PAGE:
Want to bring the bright lights of a city landscape into your home? This 3D printed Geode City, created by designer Jacob Surovsky, uses an LED puck to bring mesmerizing colors to a complex city structure.
3D printing projects take many different forms, but unique lamps and light structures are one type of project that always seems to garner the favor of the maker community. One of the most recent objects featured on Thingiverse, the popular 3D model repository, is the Geode City.
Created by 3D designer and maker Jacob Surovsky, who goes by sirofsky on Thingiverse, this 3D printed structure features an intricate city that appears as if it were carved into some sort of stone. While the word “geode” is usually used to describe a small cavity in a rock that is lined with crystals or minerals, in this case, it refers to a magical little cityscape that resides within a rock-shaped base.
This 3D printable landscape model holds an LED puck inside of the base of the structure, generating a user-controlled color-changing effect that shines out of each little window. The city is comprised of stacked buildings that stretch from the bottom to the top of the base, as well as a candle-like structure in the middle of it all.
It’s an easy project that requires very little manual effort or non-printed components, making it an ideal project for those looking to add a little light to their home or workshop. Interested in making your own? Let’s take a brief look at what you need and how to build this fun little project.
The STL files for the Geode City are available to download from Thingiverse. There are three separate parts that make up this structure, but the designer has also uploaded it as a single piece. However, to get the most out of this project, you should use different filaments to distinguish the base from the inner cavity.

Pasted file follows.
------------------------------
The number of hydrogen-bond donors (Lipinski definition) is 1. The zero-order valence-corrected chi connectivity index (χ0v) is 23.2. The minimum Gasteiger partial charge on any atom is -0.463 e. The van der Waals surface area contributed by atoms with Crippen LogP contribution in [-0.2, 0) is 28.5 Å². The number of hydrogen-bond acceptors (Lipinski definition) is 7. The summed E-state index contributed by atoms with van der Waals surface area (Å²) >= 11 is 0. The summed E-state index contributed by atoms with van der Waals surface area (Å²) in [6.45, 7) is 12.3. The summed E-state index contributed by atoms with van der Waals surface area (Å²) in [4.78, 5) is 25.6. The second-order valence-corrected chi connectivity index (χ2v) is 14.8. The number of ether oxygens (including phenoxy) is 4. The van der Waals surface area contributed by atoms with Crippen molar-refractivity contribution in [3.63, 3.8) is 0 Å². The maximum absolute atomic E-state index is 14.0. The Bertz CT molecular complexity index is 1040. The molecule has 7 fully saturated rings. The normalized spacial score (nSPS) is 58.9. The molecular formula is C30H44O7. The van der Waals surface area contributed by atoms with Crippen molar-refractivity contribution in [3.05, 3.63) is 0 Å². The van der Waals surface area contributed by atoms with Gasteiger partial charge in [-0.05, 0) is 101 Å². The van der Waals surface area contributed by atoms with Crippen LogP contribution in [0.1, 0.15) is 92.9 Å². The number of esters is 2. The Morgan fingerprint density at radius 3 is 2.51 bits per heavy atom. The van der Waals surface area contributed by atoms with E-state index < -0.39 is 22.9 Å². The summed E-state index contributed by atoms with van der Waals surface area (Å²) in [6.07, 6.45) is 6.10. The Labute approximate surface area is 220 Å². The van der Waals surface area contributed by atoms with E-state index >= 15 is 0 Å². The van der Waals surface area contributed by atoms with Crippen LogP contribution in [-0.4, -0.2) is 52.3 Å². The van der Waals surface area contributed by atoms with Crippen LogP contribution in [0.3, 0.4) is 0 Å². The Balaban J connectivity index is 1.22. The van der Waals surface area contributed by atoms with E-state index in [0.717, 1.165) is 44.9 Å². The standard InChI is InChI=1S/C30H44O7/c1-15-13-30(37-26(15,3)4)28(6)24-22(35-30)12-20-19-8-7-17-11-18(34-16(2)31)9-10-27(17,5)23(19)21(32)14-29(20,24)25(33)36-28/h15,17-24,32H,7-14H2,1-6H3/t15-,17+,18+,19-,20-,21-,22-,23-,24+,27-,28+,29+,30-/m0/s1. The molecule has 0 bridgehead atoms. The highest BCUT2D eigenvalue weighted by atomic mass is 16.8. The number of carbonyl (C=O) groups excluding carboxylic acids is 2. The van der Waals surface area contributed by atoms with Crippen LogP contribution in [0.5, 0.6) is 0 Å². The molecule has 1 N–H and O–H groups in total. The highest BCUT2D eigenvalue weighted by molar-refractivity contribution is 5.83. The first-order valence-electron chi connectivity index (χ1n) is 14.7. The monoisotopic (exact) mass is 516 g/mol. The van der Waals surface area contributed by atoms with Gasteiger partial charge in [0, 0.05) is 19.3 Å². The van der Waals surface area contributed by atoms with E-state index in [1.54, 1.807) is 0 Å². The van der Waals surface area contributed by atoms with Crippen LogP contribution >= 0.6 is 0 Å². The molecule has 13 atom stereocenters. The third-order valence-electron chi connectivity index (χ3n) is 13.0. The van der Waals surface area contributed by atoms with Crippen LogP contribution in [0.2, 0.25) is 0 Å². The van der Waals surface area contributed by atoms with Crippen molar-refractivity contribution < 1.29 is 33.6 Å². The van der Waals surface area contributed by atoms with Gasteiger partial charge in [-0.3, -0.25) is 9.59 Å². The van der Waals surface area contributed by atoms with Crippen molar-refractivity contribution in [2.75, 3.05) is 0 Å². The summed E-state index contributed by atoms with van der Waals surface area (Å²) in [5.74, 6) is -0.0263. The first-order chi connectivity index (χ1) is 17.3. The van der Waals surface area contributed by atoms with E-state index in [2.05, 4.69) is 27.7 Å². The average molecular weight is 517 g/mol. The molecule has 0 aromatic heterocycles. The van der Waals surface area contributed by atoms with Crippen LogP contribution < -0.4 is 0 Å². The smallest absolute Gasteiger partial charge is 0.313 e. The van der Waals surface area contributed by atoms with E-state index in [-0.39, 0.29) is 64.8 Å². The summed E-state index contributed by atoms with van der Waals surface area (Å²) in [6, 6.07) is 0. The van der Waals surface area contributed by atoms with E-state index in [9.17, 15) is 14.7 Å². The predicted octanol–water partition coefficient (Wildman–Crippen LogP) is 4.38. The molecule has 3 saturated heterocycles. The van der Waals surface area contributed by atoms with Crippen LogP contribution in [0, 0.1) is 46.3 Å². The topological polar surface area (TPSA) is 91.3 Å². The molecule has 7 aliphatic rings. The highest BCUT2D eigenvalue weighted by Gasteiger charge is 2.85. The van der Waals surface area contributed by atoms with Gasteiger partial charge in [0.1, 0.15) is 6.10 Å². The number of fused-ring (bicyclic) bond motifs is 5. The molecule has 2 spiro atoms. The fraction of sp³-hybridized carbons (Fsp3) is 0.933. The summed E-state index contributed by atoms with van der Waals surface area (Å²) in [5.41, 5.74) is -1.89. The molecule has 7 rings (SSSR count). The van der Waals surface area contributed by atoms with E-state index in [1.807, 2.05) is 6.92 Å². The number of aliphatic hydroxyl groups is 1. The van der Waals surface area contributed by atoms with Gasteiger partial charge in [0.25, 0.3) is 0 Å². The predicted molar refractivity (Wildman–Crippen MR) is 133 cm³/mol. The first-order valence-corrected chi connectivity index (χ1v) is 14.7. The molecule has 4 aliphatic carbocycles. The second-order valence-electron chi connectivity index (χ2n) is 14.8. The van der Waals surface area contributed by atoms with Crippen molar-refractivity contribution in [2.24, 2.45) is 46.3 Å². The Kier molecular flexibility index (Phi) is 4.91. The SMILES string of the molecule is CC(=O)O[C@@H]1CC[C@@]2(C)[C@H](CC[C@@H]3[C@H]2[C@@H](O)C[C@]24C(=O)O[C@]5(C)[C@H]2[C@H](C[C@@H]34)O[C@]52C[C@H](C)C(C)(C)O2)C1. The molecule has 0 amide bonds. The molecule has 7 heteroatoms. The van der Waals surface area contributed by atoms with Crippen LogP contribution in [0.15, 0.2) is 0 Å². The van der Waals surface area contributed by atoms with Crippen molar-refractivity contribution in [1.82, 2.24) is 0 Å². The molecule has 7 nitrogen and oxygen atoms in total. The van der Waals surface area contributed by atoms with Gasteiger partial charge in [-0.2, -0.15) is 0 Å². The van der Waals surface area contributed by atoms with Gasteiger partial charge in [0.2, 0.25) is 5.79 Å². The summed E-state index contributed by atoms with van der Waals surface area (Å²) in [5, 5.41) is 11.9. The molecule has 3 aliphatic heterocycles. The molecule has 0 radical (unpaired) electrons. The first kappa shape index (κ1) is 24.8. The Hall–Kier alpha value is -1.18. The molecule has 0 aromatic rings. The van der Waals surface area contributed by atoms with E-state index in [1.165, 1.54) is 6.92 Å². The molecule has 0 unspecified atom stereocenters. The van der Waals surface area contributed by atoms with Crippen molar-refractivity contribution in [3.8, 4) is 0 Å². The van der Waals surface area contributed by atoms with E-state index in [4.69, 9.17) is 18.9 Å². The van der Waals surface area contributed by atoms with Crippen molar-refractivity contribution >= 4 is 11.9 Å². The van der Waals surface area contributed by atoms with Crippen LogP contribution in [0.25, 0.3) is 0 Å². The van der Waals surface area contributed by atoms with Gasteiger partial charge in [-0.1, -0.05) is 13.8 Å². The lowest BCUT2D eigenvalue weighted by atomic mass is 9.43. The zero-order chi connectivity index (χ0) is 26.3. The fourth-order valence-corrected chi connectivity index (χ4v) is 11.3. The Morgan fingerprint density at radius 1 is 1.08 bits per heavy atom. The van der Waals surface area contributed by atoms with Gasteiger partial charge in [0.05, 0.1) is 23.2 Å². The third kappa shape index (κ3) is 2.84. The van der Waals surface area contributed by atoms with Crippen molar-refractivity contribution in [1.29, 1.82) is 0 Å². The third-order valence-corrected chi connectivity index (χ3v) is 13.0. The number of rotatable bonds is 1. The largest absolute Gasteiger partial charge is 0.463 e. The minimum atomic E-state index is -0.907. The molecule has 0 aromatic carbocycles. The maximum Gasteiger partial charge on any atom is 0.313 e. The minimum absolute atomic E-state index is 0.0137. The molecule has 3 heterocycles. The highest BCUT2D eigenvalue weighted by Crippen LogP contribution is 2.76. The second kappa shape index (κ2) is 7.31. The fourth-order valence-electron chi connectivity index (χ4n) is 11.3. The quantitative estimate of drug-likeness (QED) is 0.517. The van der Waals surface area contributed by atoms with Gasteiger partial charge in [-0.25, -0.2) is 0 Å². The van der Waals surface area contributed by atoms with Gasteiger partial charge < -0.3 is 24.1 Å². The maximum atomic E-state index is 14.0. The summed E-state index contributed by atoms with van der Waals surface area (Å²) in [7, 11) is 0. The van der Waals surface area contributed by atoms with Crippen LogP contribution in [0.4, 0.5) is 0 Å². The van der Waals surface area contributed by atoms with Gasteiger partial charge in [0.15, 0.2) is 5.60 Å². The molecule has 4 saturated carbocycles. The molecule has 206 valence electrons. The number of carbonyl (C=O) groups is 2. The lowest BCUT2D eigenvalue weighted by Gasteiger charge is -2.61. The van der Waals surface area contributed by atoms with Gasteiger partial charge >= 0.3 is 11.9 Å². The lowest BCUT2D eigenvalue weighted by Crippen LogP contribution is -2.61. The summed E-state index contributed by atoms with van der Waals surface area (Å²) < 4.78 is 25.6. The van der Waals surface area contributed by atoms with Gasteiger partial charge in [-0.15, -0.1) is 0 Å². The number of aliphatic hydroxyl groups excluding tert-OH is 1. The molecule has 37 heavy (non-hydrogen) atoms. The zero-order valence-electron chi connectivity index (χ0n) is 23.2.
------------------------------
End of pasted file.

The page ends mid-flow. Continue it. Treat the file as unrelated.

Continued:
In order to showcase the LED light within the confines of the landscape, the inner cavity should be printed in clear or transparent filament, while using black or dark filament for the outer base provides a nice contrast. In his example, Surovsky uses 10 to 15 percent infill and a layer resolution of 0.2mm.
The 3D printed Geode City is designed to be 3D printable without any support structures, but there are some things to keep in mind when preparing the model. The designer suggests orientating the pieces the way they will be positioned during final assembly and also checking to make sure your slicer has the unit set to inches.
Aside from the 3D printed components, all you need is a color-changing LED puck and a hot glue gun. There’s also a small slot in the model that enables you to turn the Geode City into a lamp. As you can tell by the brief parts checklist, the post-printing assembly is quite easy!
Once you have the 3D printed parts gathered, use the hot glue to attach the Inner Geode to the Outer Shell. With the LED puck inserted into the base, mount the two newly attached pieces on top of it.
And that’s it! Pretty simple, huh? If you want to learn more about this project or drop a question for the creator, head over to the Thingiverse page.
License: The text of "Weekend Project: 3D Print This Mesmerizing LED Geode City" by All3DP is licensed under a Creative Commons Attribution 4.0 International License.
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